I noticed (even though I was in the Back Room) that there was a lot of talk at last week's Meeting about the possibility of using apa L to fatten the club's Building Fund, possibly by charging the out-of-towners a Membership Fee or something like that. Fortunately, I don't think anybody was taking these suggestions seriously, including the people making them. Among other objections, I point out that Apa L is not an official club activity, and its contributors not under club jurisdiction.
--BEING COMMENTS ON LAST WEEK'S DISTRIBUTION
Dick Lupoff -- You keep discovering 'em for us. Did you ever read a time-travel story written back about 1901, the means of travel being going up to the North Pole (which hadn't been reached then), hooking your time-car to the Pole, and spinning counter-clockwise fast enough to go into the past -- in this case, Elizabethan England, where the heroes or possibly heroines (it's been a long time since I read this one) help Bill Shakespeare triumph over evil ol' Francis Bacon? It's a vigorous (well, what passed for vigorous in the days of Victorian purple prose) and occasionally humorous blast at the Baconians, the great argument over Who Really Wrote Shakespeare being at its height back then; in the book, Francis Bacon, finally defeated on all fronts, stows away in the time-car when the protagonists return to their own age, and adjusts to modern life by becoming the "real" identity of some minor unpleasant personage of 1901. back about 1950, the L.A. Public Library used a lot of borderline weirdies of this sort to fill out their just-beginning Science Fiction section; I first encountered Astor's A Journey To Other Worlds here, along with Serviss' Edison's Conquest of Mars, numerous hollow-earth novels, Zotz!-type political fantasies, and the like. Included in the collection was the 1941 Henry Holt edition of Pratt & de Camp's The Land of Unreason, which infuriated me by including the first 14 or so pages of The Incomplete Enchanter, which I simply couldn't find anywhere (in fact, it wasn't until I entered Fandom 10 years later that I got a copy). I must've reread The Land of Unreason over a dozen times, and now I wish some publisher would bring it out in paperback so I could add it to my collection. ## Hey, I just saw your Edgar Rice Burroughs biography or chapbook or whatever you call it, and I'll certainly pick up a copy the next time I'm in Hollywood. (This week's book budget having gone for Jules Feiffer's The Great Comic Book Heroes.) I haven't had a chance to look at more than the binding and the illustrations yet, but it's a beautiful piece of work -- far superior to any of the Burroughs novels appearing under the Canaveral imprint. I did notice, though, that of the many excellent full-page illustrations throughout the book, all illustrate scenes from his Mars novels, or his Pellucidar series, or his Venus books -- there's not a Tarzan illo in the lot. Not that I'm complaining, exactly, but I do think it's rather remarkable to ignore his most famous series of stories completely. ## Speaking of famous popular literature of the past, the latest issue of SUPERMAN is a giant reprint collection of "classic" stories going back to the early days of the comic book; practically the first time Mort Weisinger has reprinted any story first published before he became the editor. The "classic" stories are edited, including such touches as the careful deletion of all appearances of the names of Joe Schuster and Jerry Siegel, the comic's originators, who had signed their names prominently on these stories when they first appeared. I wonder what the editorial policy behind this is?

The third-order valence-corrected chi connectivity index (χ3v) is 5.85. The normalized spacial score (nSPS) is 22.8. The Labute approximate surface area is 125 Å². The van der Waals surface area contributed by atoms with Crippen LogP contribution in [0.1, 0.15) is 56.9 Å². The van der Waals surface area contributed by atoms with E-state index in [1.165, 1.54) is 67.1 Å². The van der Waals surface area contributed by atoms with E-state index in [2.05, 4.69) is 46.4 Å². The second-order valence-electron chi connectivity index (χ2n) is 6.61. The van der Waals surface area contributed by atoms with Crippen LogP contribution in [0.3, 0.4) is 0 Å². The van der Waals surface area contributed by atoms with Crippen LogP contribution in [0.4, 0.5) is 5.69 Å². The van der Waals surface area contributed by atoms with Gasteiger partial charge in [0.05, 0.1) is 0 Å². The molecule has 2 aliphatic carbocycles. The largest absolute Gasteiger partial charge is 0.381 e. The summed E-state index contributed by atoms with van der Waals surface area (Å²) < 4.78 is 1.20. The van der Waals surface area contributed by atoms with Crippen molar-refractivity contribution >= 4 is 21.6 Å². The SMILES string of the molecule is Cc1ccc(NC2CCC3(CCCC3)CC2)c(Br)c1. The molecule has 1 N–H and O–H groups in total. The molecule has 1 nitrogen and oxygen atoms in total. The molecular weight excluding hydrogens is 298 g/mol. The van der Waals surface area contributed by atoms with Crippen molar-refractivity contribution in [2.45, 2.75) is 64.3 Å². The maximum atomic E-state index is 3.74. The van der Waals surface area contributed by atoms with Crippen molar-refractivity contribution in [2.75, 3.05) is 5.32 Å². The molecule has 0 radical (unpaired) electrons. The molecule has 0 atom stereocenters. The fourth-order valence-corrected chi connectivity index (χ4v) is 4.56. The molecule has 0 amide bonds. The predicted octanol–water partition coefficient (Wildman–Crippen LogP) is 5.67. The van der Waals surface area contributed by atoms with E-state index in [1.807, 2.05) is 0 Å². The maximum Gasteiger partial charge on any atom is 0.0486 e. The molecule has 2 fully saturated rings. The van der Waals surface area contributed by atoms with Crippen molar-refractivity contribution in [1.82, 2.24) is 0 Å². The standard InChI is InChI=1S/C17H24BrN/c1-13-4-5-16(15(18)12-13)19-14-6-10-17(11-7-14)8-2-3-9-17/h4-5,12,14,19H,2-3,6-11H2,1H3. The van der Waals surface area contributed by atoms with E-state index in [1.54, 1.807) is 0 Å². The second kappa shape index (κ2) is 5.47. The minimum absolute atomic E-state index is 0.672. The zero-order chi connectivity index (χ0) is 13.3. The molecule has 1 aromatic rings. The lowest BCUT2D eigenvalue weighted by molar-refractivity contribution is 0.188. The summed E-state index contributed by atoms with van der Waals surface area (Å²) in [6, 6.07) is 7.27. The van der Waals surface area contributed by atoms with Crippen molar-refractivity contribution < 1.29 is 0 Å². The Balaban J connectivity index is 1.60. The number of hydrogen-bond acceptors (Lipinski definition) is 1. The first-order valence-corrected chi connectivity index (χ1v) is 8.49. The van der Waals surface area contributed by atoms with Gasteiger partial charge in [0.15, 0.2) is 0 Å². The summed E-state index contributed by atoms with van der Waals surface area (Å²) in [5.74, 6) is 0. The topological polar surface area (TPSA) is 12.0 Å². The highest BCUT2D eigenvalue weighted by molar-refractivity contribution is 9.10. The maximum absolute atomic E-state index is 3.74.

Gregg Wolford -- Don't worry about finding a picture of yourself that you like; considering the otherwise total lack of response to my suggestion of a photocover featuring out-of-towners, I guess I might as well call the project off. A good thing we didn't hold up the photocovers for our Anniversary Dist'n waiting for out-of-towners to send their pictures. ## Right; Apa L has no Rules, thus no Memberships, only contributors. There are no Memberships to lose or gain; no red tape (unless you're an out-of-towner looking for an agent) to go through about Applying. That's one of the things that makes it so nice.
June Konigsberg -- I think we were lucky that so many people had left the Halloween Party before the shooting. Each additional person there would've upped the odds that much that someone would've been standing in the way of one of those bullets when they were fired. ## I deliberately wrote my version of the Shootup from memory, without checking the facts with anyone, because I wanted to set down my own uncolored eyewitness report, to have it to check later with the other reports to see how accurate my own memory and comprehension of the event was.